Angels flying in area

00:00, Nov 29 2013

A charity that draws on the goodwill of pilots is aiming to spread its wings further into the Nelson region and beyond.

Motueka-based Nelson Aviation College [NAC] is playing a key role in the expansion of Angel Flight NZ, which is a charity that co-ordinates non-emergency flights, assisting people who are financially disadvantaged with a medical condition and long distances to travel, by flying them to an airport nearest their medical treatment facility.

The charity, funded by Rotary, private and corporate donations, plus the involvement of flying organisations like NAC, also flies family members of ill or injured people in situations where they are unable to accompany them by other means.

NAC owners Giles and Katrina Witney, and business partner Jeremy Anderson, support Angel Flight by taking part in the operation which means they volunteer their time and aircraft to fly patients from usually remote locations in this region to an airfield nearest a treatment facility.

The charity also has volunteer drivers available on the ground who transport patients to their appointment.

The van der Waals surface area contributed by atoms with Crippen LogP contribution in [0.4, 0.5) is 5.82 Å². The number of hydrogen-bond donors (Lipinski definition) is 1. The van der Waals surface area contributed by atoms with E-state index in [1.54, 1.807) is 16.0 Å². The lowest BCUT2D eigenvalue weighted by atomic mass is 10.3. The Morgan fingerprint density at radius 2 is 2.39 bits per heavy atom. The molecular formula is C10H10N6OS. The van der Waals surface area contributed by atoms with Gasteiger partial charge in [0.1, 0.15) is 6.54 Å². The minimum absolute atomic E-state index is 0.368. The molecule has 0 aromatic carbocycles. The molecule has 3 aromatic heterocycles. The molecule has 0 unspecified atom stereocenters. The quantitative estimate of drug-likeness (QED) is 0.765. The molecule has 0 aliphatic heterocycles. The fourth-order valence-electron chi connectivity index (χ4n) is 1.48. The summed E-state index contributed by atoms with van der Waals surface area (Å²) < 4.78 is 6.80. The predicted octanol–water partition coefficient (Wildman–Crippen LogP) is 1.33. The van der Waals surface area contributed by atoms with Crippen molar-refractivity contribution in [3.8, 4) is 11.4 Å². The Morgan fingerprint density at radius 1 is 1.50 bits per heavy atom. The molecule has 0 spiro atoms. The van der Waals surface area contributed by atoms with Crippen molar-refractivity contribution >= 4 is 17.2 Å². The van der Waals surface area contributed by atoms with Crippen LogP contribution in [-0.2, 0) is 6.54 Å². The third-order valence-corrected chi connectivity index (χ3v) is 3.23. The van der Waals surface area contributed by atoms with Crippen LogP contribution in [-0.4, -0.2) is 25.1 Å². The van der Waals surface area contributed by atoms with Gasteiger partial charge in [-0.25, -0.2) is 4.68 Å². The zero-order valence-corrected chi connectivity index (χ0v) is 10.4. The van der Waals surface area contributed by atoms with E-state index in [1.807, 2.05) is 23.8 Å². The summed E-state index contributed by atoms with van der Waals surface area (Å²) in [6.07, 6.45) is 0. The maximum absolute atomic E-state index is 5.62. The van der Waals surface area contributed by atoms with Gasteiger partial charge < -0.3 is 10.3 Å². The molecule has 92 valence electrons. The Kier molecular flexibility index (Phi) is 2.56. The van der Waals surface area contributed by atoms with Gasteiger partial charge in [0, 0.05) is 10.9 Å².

Mrs Witney, who has had a long association with the aviation college, having learned to fly there in 2001 and then progressed to become an instructor, has so far flown a couple of volunteer missions since NAC became part of Angel Flight two years ago.


She said the way it worked was that healthcare professionals liaised with pilots around the country who offered assistance in non-emergencies situations where patients and family members did not have the funds to get to treatment easily.

From Nelson, they flew to either Wellington or Christchurch, using either their twin engine Piper Seminole or single engine Cessna.

"We don't do many of these flights, and we're not transporting critically ill people. Other flights we've done have been to transport family members," said Mrs Witney, who is also a qualified emergency medical technician with St John.

She said it was easy for a company like theirs to absorb the costs.

Mr Witney said it was important for them to being able to give back to the community.

Their next scheduled patient transfer is on Monday.